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Picrorhiza kurroa

Picrorhiza kurroa


No documentation.

Vernacular Name

Katuka, katula, katki, kuru, kutakee, katukarosana, kooren, hu huang line, kutki, khairbaque, kharbaq siyah, hon-len, kadukurokani. [1]


Katuka is small perennial herb with long roots that extend into rocky mountainsides. It has grayish-brown roots and produces hermaphrodite flowers. The rhizome is primarily used for medicinal purposes.

Origin / Habitat

P. kurroa is a medicinal herb, found perennially throughout the higher elevations of the Himalayan region particularly from Kashmir to Sikkam. It grows in the cracks of mountain rocks at elevations of 2500 to 4500 meters. [1][2] 

Chemical Constituents

Contains a number of iridoid glycosides including picroside I, picroside III, kutkoside, minecoside and veronicoside. [2][3] Also isolated was a ketone identical to apocynin. Additional constituents include D-mannitol, kutkiol and kutkisterol. [1] 

Plant Part Used

Root, rhizome. [1]

Traditional Use

In Ayurvedic medicine, Katuka is most often used as a hepatoprotective, promoting health in both the liver and the spleen, specifically in cases of jaundice. Katuka is traditionally used in treatment of snake bites and scorpion stings. In high doses it can act as a mild purgative. Katuka is also traditionally indicated to treat many types of fever, anemia and asthma. [1][4] Due to its antiperiodic activity, Katuka is used often used to treat recurring symptoms of periodic illnesses. Katuka is classified as having a tikta (bitter) rasa (taste) and has a cooling effect on the body. It pacifies the pitta dosha while stimulating the kapha and vata doshas. [1] 


1-1.5 g powdered as tonic, 3-3.5g powdered as antiperiodic. [1]

2 ml daily extract.

Standardization Dosage

250 mg extract standardized to 4%-10% kutkin.



In a randomized, double-blind placebo controlled trial in patients diagnosed to have acute viral hepatitis (HBsAg negative), P. kurroa root powder, 375mg three times a day, was given for two weeks. [5] P. kurroa was reported to significantly decrease lab values of bilirubin, SGOT, and SGPT as compared to placebo. The time in days required for total serum bilirubin to drop to an average value of 2.5mg% was 75.9 days in placebo compared to 27.44 days in the P. kurroa group. Also, the active principles picroside I, catalpol, kutkoside, and kutkoside 1 were tested for the presence of anti-hepatitis B virus surface antigen (anti-HBsAg) like activity in vitro. [6] A promising anti-HBsAg like activity was noted which differed from the classical viral neutralization. P. kurroa also inhibited purified HBV antigens prepared from healthy HBsAg carriers from binding in vitro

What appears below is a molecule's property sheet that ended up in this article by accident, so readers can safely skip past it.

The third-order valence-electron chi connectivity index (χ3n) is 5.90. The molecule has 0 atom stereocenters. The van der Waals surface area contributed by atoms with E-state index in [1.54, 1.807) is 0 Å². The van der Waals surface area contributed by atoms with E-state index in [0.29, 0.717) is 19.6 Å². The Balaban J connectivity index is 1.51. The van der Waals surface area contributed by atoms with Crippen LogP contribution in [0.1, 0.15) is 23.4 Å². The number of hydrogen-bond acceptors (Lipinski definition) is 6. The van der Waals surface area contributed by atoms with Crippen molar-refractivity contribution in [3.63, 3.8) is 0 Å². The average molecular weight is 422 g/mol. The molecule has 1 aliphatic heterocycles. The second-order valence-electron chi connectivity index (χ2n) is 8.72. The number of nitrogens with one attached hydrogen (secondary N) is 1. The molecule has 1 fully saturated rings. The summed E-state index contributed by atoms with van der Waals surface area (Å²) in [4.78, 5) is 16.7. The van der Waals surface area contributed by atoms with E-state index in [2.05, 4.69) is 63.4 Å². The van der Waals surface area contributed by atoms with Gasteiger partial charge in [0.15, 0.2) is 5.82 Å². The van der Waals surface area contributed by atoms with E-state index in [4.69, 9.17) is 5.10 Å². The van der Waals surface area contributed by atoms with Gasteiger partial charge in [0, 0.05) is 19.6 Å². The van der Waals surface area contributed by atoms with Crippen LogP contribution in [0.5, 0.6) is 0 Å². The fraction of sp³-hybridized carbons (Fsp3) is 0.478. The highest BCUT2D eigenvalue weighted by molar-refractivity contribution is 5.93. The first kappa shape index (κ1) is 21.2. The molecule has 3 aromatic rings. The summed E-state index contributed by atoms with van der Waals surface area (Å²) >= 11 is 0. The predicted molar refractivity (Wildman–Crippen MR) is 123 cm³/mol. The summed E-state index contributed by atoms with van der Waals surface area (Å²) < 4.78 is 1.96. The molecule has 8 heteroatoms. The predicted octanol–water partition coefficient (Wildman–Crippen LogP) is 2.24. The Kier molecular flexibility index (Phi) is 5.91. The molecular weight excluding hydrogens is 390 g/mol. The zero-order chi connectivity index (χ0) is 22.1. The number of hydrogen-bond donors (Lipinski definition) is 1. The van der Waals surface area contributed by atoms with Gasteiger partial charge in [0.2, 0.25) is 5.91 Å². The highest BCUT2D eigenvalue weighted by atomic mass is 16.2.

Several studies have reported benefit in patients with asthma when using P. kurroa. In a randomized crossover study using laboratory animals, administration of isolated androsin orally or by inhalation prevented bronchial obstruction induced by the inhalation of allergens, platelet activity factors (PAF), histamine, and acetylcholine. [7] It was concluded in this study that asthmatic reactions due to histamine and acetylcholine were not altered by P. kurroa, suggesting that androsin is not a broncholytic agent, but prevents bronchial obstruction. It is suggested that androsin may act by depressing the activity of PAF, which plays a major role in the pathogenesis of bronchial asthma. PAF has been reported to provoke long-term inflammatory responses in the lungs, leading to bronchial hyper-reactivity and subsequent bronchial obstruction. Additionally, histamine release from human polymorphonuclear leucocytes, in vitro, has been reported inhibited by some compounds from P. kurroa that have yet to be identified. [8] P. kurroa reportedly stabilizes mast cells in vivo, further elucidated by a repeated study in vitro in laboratory animals. [9][10] This may prove useful as part of an integrative approach in patients with allergic conditions. [11]